Here's another nice panel length poster for the 1937 mystery comedy Super-Sleuth. The term "door panel," which is a commonly used designation, is a bit deceptive. These are nowhere near the size of a door. The dimensions are twenty by sixty, or sometimes fourteen by thirty-six—in any case around three times taller than wide. The dimensions of this one aren't actually quite there. It's closer to two-point-five-to one. Close enough, as far as we're concerned. Anyway, we've been unearthing a lot of this style of promo lately, and we like them because the arrangement of visual elements and text are pleasing to our amateur eyes.

In the movie, an egotistical actor played by Jack Oakie, whose signature character is a sleuth, criticizes the LAPD and ends up in a press feud with them. He's been critical because he and other Hollywood stars have been receiving threatening letters from “the Poison Pen,” but the cops have no idea who's sending them. Oakie gets his chance to prove whether he can be a real life sleuth when there's a shooting on his movie set. While Super-Sleuth is billed as slapstick mystery, the mystery part is not delivered. There's only ever one true suspect. We suppose it's difficult to write in red herrings and twists when a film is 75 minutes long. Still, having the sinister and secretive weirdo be the murderer is a little too elementary.

Though many of the characters, including Oakie, are buffoons, there's also, it must be noted, a ridiculous black stereotype played by Willie Best, who sometimes acted under the moniker Sleep 'n' Eat. He's often reviled for his portrayals now, but in a 1934 interview he said, “What's an actor going to do? Either you do it or get out.” It's the dilemma of all actors—do your level best with what you're given or end up on the do-not-hire list. Super-Sleuth doesn't give its actors a lot to work with, but Oakie, Best, the beautiful Ann Sothern and the rest put their all into it and the result is a passable slapstick (non) mystery with a handful of genuine laughs. It premiered in the U.S. today in 1937.
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Femmes Fatales Mar 28 2023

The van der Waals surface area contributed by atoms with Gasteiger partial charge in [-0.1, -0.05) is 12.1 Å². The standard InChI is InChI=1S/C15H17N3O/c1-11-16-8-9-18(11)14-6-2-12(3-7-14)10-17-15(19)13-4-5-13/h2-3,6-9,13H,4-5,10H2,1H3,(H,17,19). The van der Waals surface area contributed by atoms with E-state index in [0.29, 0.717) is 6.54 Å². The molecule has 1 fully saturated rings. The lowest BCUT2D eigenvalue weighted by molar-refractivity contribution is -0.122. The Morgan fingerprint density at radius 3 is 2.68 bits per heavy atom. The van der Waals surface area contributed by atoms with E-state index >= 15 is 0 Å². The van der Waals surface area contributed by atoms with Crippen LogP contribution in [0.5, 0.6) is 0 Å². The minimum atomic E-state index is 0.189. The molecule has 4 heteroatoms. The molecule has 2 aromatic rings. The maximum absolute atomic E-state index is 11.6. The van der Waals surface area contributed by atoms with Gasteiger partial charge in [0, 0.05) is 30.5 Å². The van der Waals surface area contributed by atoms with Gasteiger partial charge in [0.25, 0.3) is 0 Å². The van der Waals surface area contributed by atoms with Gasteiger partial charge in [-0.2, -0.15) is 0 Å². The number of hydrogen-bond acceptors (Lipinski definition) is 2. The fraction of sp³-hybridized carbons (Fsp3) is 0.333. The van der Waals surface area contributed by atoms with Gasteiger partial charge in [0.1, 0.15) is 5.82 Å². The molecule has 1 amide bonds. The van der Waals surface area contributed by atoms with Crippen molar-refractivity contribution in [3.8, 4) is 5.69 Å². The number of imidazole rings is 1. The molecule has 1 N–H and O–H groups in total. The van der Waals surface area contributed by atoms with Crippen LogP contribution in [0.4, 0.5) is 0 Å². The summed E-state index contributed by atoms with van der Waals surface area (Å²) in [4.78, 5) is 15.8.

GOTTA GIVE HER PROPS
*psst* Ever since Claudine got hold of that speargun the look in her eye really worries me.


The James Bond flick Thunderball produced an unusually fertile crop of excellent promo images, owing largely to the three actresses you see above—Claudine Auger, Martine Beswick, and Luciana Paluzzi. It's Auger who's posing with the speargun, and there are other good shots of her wielding it. If Beswick and Paluzzi are worried, it's possibly because they suspect they won't survive the film. In early Bond adventures only one of his many love interests usually survived, and in Thunderball that's Auger. Her reward? A little thunderballing.

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History Rewind
The headlines that mattered yesteryear.
April 13
1953—MK-ULTRA Mind Control Program Launched
In the U.S., CIA director Allen Dulles launches a program codenamed MK-ULTRA, which involves the surreptitious use of drugs such as LSD to manipulate individual mental states and to alter brain function. The specific goals of the program are multifold, but focus on drugging world leaders in order to discredit them, developing a truth serum, and making people highly susceptible to suggestion. All of this is top secret, and files relating to MK-ULTRA's existence are destroyed in 1973, but the truth about the program still emerges in the mid-seventies after a congressional investigation.
April 12
1945—Franklin Roosevelt Dies
U.S. President Franklin D. Roosevelt dies of a cerebral hemorrhage while sitting for a portrait in the White House. After a White House funeral on April 14, Roosevelt's body is transported by train to his hometown of Hyde Park, New York, and on April 15 he is buried in the rose garden of the Roosevelt family home.
April 11
1916—Richard Harding Davis Dies
American journalist, playwright, and author Richard Harding Davis dies of a heart attack at home in Philadelphia. Not widely known now, Davis was one of the most important and influential war correspondents ever, establishing his reputation by reporting on the Spanish-American War, the Second Boer War, and World War I, as well as his general travels to exotic lands.